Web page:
When the game starts the 'caller' draws numbered balls from a tombola and calls them out to the room. If players have those numbers on any of their cards, they mark them off with a big felt pen called a 'dauber'. In modern games, the bingo caller may call randomly generated numbers instead, and even be replaced entirely by a computerised screen.

Bingo players try to match the numbers being called to a specific pattern specified at the start of the game. This pattern may be to mark all four corners of one card, or to cover all the numbers (a pattern called a "Cover-All"), or to mark off a complete straight line or one of many other patterns as there are lots of different variations. The first person to mark off numbers matching this pattern shouts out "Bingo" and collects a percentage of the total stake money, or some other prize, it depends on the game rules.

Typical bingo prize jackpots can be anywhere from a few dollars and plush toys, to thousands of dollars, brand new cars and more. Progressive jackpots on the internet have seen prizes regularly hit six figure jackpot sums and higher. When playing bingo in the offline bingo halls, you need to be quick and pay attention if you are going to get anywhere at all. Bingo callers don't exactly hang around so you've got to keep up with the pace they set if you are not going to miss numbers and thus, greatly reduce your chances of winning.

Online
You usually have some labour saving tools at your disposal. Auto-Daub is an essential feature, allowing you to play many cards at once with the game itself marking off the numbers for you - absolutely no chance of missing any numbers! You can of course turn this feature off for a more realistic feel.

You can also buy cards for less online. A typical game card in a bingo hall will cost around $1 per card on average, whilst online you will find them for 10 cents or less. These are great for the casual player who is more interested in the community aspect than winning the big bucks..

 
 UK Origins USA Origins USA Bingo
 
Bingo in the UK is very different to that in the USA. UK bingo has always been more commercial than its American counterpart, it was introduced to these isles by a Mr Eric Morley, the man also responsible for the Miss World competition.

Bingo games were seen as a way of putting the surfeit of cinemas and theatres to good use. In 1950s Britain, an increasingly affluent society forsook the picture house for the television. Cinema fought back, but attendances declined sharply throughout the decade.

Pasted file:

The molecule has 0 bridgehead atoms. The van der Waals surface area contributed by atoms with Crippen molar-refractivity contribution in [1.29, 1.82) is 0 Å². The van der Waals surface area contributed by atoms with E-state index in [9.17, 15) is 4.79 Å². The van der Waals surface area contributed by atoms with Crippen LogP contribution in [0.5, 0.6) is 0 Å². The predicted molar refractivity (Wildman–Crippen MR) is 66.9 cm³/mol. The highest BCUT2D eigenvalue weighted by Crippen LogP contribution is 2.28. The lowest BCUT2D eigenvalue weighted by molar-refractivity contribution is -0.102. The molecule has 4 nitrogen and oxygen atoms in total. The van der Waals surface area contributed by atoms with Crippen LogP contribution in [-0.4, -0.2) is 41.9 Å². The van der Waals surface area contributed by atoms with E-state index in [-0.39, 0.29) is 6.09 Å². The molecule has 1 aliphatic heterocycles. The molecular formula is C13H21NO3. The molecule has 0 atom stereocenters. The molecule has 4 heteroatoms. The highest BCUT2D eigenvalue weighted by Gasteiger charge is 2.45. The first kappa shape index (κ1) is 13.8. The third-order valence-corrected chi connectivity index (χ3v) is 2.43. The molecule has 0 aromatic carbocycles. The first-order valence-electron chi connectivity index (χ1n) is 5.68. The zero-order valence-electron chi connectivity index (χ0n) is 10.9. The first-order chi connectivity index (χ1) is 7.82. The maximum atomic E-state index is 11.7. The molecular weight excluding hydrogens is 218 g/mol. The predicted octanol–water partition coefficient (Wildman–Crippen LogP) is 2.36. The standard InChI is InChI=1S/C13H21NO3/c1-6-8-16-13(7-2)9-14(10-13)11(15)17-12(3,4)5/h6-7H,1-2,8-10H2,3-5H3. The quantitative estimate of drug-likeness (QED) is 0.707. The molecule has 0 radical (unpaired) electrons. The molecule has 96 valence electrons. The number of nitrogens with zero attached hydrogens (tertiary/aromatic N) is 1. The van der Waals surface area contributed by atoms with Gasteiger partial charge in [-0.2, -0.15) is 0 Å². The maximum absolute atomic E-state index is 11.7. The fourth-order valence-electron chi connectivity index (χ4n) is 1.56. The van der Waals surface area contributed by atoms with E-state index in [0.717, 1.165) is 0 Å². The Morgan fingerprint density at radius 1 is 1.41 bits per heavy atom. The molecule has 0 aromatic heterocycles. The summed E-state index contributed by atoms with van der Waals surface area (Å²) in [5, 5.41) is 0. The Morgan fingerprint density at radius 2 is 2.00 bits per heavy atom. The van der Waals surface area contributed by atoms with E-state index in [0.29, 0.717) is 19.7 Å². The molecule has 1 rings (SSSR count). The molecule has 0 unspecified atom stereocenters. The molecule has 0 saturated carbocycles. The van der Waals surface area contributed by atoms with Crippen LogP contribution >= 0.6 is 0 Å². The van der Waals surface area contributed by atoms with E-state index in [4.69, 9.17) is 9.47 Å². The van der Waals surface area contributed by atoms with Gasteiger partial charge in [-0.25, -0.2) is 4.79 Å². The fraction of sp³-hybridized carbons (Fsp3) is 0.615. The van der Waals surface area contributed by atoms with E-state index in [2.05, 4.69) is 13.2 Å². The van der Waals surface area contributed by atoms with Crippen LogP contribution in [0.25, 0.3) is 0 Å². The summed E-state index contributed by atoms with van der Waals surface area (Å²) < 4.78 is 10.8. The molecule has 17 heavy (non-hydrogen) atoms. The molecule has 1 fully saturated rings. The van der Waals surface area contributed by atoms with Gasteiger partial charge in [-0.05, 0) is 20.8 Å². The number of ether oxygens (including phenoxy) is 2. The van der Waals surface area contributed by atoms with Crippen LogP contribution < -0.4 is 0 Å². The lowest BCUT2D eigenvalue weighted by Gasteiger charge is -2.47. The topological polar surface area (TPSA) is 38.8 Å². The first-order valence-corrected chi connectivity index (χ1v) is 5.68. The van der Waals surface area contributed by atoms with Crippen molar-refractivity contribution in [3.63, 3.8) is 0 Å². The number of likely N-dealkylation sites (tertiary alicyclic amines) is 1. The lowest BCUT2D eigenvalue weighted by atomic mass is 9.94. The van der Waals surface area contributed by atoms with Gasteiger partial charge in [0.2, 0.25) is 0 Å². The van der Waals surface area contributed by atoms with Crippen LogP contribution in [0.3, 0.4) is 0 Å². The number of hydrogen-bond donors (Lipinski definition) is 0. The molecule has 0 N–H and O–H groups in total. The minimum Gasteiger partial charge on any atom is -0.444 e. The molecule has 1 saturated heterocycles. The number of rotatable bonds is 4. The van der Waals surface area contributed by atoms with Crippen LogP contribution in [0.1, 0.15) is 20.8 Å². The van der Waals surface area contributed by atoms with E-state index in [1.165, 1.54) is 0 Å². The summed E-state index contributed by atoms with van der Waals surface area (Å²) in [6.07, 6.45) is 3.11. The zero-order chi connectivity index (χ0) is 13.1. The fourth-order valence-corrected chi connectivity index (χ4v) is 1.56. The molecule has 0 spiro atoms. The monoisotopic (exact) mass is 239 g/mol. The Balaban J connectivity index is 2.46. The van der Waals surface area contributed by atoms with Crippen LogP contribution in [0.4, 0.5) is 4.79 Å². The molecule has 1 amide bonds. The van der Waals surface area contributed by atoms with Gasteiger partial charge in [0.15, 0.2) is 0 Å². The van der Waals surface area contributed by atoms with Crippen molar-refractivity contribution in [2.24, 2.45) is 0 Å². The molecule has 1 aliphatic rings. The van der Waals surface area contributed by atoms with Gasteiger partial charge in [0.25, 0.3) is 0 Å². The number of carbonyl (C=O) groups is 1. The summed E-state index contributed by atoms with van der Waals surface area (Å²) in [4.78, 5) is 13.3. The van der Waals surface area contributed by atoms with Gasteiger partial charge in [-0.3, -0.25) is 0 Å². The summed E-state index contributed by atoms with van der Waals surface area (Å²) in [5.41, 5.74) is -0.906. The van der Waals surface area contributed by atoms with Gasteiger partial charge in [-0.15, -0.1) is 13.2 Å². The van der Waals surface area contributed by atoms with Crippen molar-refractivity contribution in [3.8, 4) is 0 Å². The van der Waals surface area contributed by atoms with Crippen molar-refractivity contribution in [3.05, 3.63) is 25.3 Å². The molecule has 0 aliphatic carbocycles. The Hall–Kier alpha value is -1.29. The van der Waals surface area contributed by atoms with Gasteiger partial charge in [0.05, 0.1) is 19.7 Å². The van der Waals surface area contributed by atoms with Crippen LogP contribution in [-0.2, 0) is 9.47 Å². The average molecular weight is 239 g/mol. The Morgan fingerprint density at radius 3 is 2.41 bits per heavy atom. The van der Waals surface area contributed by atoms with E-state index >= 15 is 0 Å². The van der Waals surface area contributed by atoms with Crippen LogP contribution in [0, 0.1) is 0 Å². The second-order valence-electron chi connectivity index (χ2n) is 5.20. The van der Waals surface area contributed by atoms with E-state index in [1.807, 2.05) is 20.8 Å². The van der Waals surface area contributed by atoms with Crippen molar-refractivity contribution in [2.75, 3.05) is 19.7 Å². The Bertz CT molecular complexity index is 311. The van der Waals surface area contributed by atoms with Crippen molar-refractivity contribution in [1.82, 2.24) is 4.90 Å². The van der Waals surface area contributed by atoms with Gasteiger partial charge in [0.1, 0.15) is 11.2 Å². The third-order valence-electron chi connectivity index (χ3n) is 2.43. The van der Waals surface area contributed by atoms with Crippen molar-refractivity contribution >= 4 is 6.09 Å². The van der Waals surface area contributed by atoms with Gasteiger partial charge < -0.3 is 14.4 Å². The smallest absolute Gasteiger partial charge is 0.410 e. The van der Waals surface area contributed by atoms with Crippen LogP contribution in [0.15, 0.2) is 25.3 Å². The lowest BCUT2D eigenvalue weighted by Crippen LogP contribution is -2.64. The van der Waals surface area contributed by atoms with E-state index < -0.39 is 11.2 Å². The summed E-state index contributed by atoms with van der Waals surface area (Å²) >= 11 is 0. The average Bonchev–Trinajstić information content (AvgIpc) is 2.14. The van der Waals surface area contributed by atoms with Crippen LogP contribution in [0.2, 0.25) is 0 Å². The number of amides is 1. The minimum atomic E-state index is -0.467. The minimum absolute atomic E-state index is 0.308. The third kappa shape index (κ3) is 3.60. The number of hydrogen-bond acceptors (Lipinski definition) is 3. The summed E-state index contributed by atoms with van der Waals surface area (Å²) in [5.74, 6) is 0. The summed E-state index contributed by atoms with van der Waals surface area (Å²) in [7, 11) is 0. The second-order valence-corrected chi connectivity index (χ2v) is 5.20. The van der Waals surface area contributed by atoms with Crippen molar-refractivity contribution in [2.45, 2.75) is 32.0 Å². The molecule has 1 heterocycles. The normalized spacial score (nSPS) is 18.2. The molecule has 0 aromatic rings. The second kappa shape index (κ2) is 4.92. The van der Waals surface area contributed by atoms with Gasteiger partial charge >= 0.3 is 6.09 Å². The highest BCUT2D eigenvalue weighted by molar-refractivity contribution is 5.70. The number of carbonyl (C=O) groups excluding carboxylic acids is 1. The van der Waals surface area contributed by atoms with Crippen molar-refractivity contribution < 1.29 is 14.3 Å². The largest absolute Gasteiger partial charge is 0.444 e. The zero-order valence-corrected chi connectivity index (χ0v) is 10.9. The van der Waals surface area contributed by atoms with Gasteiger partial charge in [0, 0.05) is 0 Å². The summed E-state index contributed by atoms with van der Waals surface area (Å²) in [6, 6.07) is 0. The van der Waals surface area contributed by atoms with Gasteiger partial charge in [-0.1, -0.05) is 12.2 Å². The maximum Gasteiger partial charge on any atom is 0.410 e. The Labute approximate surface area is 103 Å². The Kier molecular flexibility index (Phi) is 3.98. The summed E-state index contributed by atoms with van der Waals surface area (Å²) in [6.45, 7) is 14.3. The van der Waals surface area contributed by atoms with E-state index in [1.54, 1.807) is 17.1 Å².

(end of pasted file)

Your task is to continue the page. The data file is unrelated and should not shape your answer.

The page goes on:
The Gambling Act of 1960 abolished the ban on gambling, which paved the way, and bingo had the added bonus that the fabric of the building would require little alteration for its new purpose, unlike other conversions of cinemas to shops or bowling alleys. The Gambling Act did not regulate the industry however, and it was known to be arather shady business in part.

Although the Government considered outlawing bingo, public protest changed their minds, and instead the Gaming Act of 1968 cleaned the business up considerably. By the early 1970s, the crude bingo blower machines were being replaced by state of the art electronic Random Number Generators, and in the 1980s, the National Game was introduced, played across many clubs.

Throughout the 1990s, laws governing bingo halls were increasingly relaxed by the government, but the introduction of the smoking ban was a crushing blow. Bingo halls earn the majority of their money with interval games, and this income was decimated overnight.

The first 90 number online bingo club was launched in 2005, and since then, both major players and newcomers have started operating online bingo sites. Although not all have been successful, online bingo games and bringing new players as well as established ones into play.

 
 USA Origins Bingo Calling Nicknames UK Origins
 
The first real push into the English speaking world came in the late 1920's when a hard up New York toy salesman by the name of Edwin S. Lowe stumbled across a carnival game in Georgia. The game of Beano, as the booth-owner called it, involved a caller drawing numbered wooded discs from a bag and shouting them out to the waiting players. Each player had a game card with numbered squares and some dried beans. Every time a number was called out which was on their card, they would mark it with a bean. The first player to have a straight line of beans, either in a horizontal, vertical or diagonal direction was declared the winner. Such was the popularity of this game that try as he might, Lowe didn't get to play that night but the idea was formed.

In New York he invited friends over to his appartment to play this new game. They became immediately hooked and at one point, so excited was one female member of the party, that instead of shouting out "Beano!" to signify she had won, she yelled "Bingo!" instead. The name stuck and Lowe went on to create the first commercialised version of the game, retailing at $1 for a 12 card set and $2 for a 24 cards.